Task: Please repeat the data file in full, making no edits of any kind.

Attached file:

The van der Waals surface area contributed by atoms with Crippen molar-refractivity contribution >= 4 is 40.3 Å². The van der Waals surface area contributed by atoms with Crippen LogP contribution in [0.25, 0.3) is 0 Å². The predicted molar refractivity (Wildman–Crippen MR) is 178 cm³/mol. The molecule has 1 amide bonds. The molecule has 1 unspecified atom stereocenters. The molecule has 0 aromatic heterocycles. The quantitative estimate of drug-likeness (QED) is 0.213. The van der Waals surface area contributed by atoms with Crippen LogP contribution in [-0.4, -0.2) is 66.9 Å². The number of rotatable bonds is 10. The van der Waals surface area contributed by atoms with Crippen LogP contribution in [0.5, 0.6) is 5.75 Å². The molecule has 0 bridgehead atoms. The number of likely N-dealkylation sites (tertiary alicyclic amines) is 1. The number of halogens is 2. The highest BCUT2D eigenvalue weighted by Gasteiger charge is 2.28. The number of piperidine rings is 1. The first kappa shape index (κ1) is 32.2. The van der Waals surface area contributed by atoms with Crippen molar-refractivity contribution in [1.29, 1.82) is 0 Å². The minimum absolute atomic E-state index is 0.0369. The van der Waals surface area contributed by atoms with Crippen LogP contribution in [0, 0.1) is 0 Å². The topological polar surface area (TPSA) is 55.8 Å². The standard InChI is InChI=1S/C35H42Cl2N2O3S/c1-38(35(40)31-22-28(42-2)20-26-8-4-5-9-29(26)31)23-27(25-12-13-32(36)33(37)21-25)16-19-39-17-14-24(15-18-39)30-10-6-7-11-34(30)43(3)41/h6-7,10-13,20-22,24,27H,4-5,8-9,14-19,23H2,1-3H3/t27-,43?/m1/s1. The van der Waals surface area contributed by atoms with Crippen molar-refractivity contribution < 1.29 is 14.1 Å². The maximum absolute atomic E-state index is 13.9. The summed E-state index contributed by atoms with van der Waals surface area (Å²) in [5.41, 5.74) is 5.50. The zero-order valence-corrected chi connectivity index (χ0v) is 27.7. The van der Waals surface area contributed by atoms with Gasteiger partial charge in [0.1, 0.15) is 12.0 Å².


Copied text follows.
The van der Waals surface area contributed by atoms with Crippen molar-refractivity contribution >= 4 is 40.3 Å². The van der Waals surface area contributed by atoms with Crippen LogP contribution in [0.25, 0.3) is 0 Å². The predicted molar refractivity (Wildman–Crippen MR) is 178 cm³/mol. The molecule has 1 amide bonds. The molecule has 1 unspecified atom stereocenters. The molecule has 0 aromatic heterocycles. The quantitative estimate of drug-likeness (QED) is 0.213. The van der Waals surface area contributed by atoms with Crippen LogP contribution in [-0.4, -0.2) is 66.9 Å². The number of rotatable bonds is 10. The van der Waals surface area contributed by atoms with Crippen LogP contribution in [0.5, 0.6) is 5.75 Å². The molecule has 0 bridgehead atoms. The number of likely N-dealkylation sites (tertiary alicyclic amines) is 1. The number of halogens is 2. The highest BCUT2D eigenvalue weighted by Gasteiger charge is 2.28. The number of piperidine rings is 1. The first kappa shape index (κ1) is 32.2. The van der Waals surface area contributed by atoms with Crippen molar-refractivity contribution in [1.29, 1.82) is 0 Å². The minimum absolute atomic E-state index is 0.0369. The van der Waals surface area contributed by atoms with Crippen LogP contribution in [0, 0.1) is 0 Å². The topological polar surface area (TPSA) is 55.8 Å². The standard InChI is InChI=1S/C35H42Cl2N2O3S/c1-38(35(40)31-22-28(42-2)20-26-8-4-5-9-29(26)31)23-27(25-12-13-32(36)33(37)21-25)16-19-39-17-14-24(15-18-39)30-10-6-7-11-34(30)43(3)41/h6-7,10-13,20-22,24,27H,4-5,8-9,14-19,23H2,1-3H3/t27-,43?/m1/s1. The van der Waals surface area contributed by atoms with Crippen molar-refractivity contribution < 1.29 is 14.1 Å². The maximum absolute atomic E-state index is 13.9. The summed E-state index contributed by atoms with van der Waals surface area (Å²) in [5.41, 5.74) is 5.50. The zero-order valence-corrected chi connectivity index (χ0v) is 27.7. The van der Waals surface area contributed by atoms with Gasteiger partial charge in [0.1, 0.15) is 12.0 Å².